The story broke in the late afternoon of 4 July, 2011. Everyone knew the girl’s name. And the suggestion her phone was hacked, sparked a national revulsion that turned Britain on its head.
As a news story, the revelation that the voicemail of murdered schoolgirl Milly Dowler had been hacked was relatively straight forward.
It announced that something was deeply wrong at the News of the World, hinting at a wider problem across tabloid journalism.
The story has closed a newspaper, put journalists out of jobs, sparked a costly inquiry to pay for the expensive habits of lawyers, and entertained us with bitching celebrities getting revenge on the press they court.
Personally, at times I have felt both partly responsible, as a member of the grand club of journalism, and distinctly apart as the club seethes and writhes in its own dying agony.
You didn’t need to have necessarily hacked phones to come away from some of the evidence of journalism practices at the Leveson Inquiry and think, “Sounds familiar”.
But overwhelmingly this past year has proven how detached the grand club has become from the world. They tweet endlessly as they stare into the mirrored insides of their battered tin can of London media and politics.
They think this stuff matters somehow more than the everyday concerns of the “plebs” that media outlets continue to profess to care about.
It doesn’t. That Prime Minister David Cameron chose a judicial inquiry for a media scandal, but refused one into the England riots last August where people died, should remain a blot on his tenure. Yes, he hired an ex-editor of the News of the World who was likely up to his neck in the filth of unethical and illegal journalism practices. But buildings didn’t burn. Nobody died.
The inquiry into press practices has paraded celebrity, four past and current prime ministers, police, editors and lawyers. They have complained and “revealed” and pondered about how to regulate the press. And all the while, Lord Leveson sits and occasionally suggests the direction he wants to go, then complains like a bruised child when anyone dares question him.
This has all become a joke. Even with a handful of people charged, and several more handfuls arrested but not charged, the original hacking of Milly Dowler’s voicemail remains unpunished. There will be no regulation, nor can there be, of the blogs or tweets that are dulling and eroding “traditional” journalism. The quality journalism has not benefited from the exposure of tabloid practices. People still like reading crap.
Some pundits and, we’ll sum them up as “lefties”, have enjoyed this process immensely, getting revenge on the “bad” people they’ve always despised, particularly the Murdochs. The coverage of the inquiry has tried to frame the narrative as a simple battle of good and evil, while getting caught up in the nuance of who sent what text to whom.
There is no simple blame, no easy solution. So why have we bothered with inquiries and handwringing?
For a year we have basically been debating morality. The morality of public life is not only something that is constantly on display, but is something everyone judges according to their own personal morality.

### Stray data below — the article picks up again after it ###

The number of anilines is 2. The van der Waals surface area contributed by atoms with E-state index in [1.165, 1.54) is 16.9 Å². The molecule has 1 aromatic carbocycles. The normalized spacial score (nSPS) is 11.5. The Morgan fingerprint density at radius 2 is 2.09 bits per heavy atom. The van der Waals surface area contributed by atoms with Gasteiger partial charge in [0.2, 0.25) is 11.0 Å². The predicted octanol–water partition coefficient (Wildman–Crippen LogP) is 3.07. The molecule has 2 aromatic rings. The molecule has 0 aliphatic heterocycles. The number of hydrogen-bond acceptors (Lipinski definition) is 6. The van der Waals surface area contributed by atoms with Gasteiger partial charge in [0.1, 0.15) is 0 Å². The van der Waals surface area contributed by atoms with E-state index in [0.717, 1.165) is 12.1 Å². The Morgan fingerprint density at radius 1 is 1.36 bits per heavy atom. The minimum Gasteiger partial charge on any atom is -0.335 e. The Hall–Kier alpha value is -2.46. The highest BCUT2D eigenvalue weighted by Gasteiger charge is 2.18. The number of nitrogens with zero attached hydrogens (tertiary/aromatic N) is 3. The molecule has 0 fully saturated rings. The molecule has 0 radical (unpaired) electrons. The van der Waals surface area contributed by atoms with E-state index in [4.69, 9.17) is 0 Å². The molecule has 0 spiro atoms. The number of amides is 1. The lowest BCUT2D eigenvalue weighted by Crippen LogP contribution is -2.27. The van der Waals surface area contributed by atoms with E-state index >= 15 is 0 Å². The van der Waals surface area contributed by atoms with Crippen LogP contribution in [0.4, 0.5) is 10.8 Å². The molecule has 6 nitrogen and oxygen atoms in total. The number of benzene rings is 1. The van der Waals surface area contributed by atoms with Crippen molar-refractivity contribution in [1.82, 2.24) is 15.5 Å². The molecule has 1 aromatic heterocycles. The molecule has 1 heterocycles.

Everything is both right and wrong in an instant, and of instant displeasure to someone or everyone. It’s impossible to judge or “solve”, particularly in the fragmented digital world of the 21st century.
Phone hacking is wrong. Except you could conceive of extreme public interest cases where it can be justified. There’s no absolutes anymore.
Will that be the inquiry’s conclusion?
Assuming we ever see the light at the end of this tunnelling process, Leveson will likely recommend a new, independent press regulation body, but largely ignore the web. There really is no way to tame that beast and it would simply reek of censorship.
Journalism, the grand club, is no better than it was a year ago. It is not healthy. Its print sales decline. Its reputation remains somewhere hovering above that of lawyers. And the UK cannot afford any more cynicism towards the political, media and judicial classes.
If there is a positive, and it is a small one, it is that some of the practices of the past 20-30 years have been hauled into the light.
There’s far more that we in the press hide from readers, viewers and listeners, but openness will ultimately be the salvation.
My cynicism is not yet completely all encompassing. I have to believe, as I have since I came up with the theory more than two years ago, that if you stand up for principles, you can attract eyeballs and ears to valuable and important journalism. “If you build it, they will come”, as the film saying goes.
The legacy of the phone hacking scandal, of the inquiry, and of all the tin-cup tweeting, is that a principled stand is more necessary than ever.
But it won’t come from judges or editors or celebrities. It will come from engaging with the masses one by one and convincing them that this grand club still matters.
I want, and need, that to happen.